Barley Sheaf Players’ newest endeavor, the dramacomedy SCREWTAPE, is more inspired by than a strict adaptation of C. S. Lewis’s The Screwtape Letters. In a nutshell, senior demon Screwtape (Eric Merlino, clearly having fun in the role), who is bound to hell, sends his inexperienced nephew demon Wormwood (Steve Harding) to earth to secure the damnation of an oblivious human “patient”, a young engineer named Mike (Cameron Munson). Success in leading his patient to the netherworld presumably would allow Wormwood to earn his hellish stripes (or tail).
We observe as the two fiendish puppeteers (unseen by humans, but not unnoticed) indirectly interfere with all aspects of Mike’s life, causing his firing from work, putting him at odds with his church, and ultimately leading him to the worse end of a drunken brawl. Not one to stick to orders, however, Wormwood soon goes AWOL and manufactures his own scheme, much to the distress of his uncle. A welcome subplot emerges halfway through Act I, when seductive she-demon Slumtrimpet (“Slut” for short), deliciously portrayed by Lisabeth Fremont, arrives to toss further chaos into the mix. Her “patient” just happens to be Mike’s love interest (Krista Knight), and we watch as the minions battle for control over their earthly subjects. SCREWTAPE tugs at our voyeuristic desire to watch evil prevail over good. I admit to feeling a twinge of guilt in enjoying the demons’ pleasure as they destroyed the lives of an otherwise decent couple.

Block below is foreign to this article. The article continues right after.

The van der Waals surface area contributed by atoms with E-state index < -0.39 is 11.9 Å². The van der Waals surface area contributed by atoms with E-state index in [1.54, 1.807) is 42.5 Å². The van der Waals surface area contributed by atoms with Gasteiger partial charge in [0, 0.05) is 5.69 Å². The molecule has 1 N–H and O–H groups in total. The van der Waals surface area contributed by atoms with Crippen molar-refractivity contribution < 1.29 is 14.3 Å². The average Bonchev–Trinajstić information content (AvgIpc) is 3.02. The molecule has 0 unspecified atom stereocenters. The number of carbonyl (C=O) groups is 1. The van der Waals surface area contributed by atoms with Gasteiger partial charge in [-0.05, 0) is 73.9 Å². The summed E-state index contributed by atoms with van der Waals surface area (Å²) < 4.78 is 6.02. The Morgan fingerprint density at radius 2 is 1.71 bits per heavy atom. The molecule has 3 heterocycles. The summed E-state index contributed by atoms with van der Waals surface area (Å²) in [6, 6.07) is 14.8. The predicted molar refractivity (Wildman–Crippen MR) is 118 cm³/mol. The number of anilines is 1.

While director Scott Ryan obviously has a strong understanding of the source material, the production does suffer from some setbacks. A biting satire on religion and other societal conventions, SCREWTAPE’S challenging and unorthodox script requires perfect comic timing to effectively evoke the wit and dark humor contained therein. Unfortunately, pacing problems prevailed throughout the production, lessening the impact of the clever puns and muddying certain characters’ motivations. A partial culprit appears to be some actors’ lack of solidification with their lines, as there were several instances of fumbled words, awkward silences, and stepping on others’ dialogue at the performance I attended. I imagine this will improve as the run continues. Other production elements, such as costume design, were solid, and I got a kick out of the appropriate choice of scene change music (i.e. “The Devil Went Down to Georgia”).
I do admire when a community theatre tackles a work outside the norm. Fans of C. S. Lewis likely will want to check this out, as SCREWTAPE is a worthy play seldom produced.
by James Forsyth
Directed by Scott Ryan
September 10 – 25, 2010
Barley Sheaf Players
810 N Whitford Rd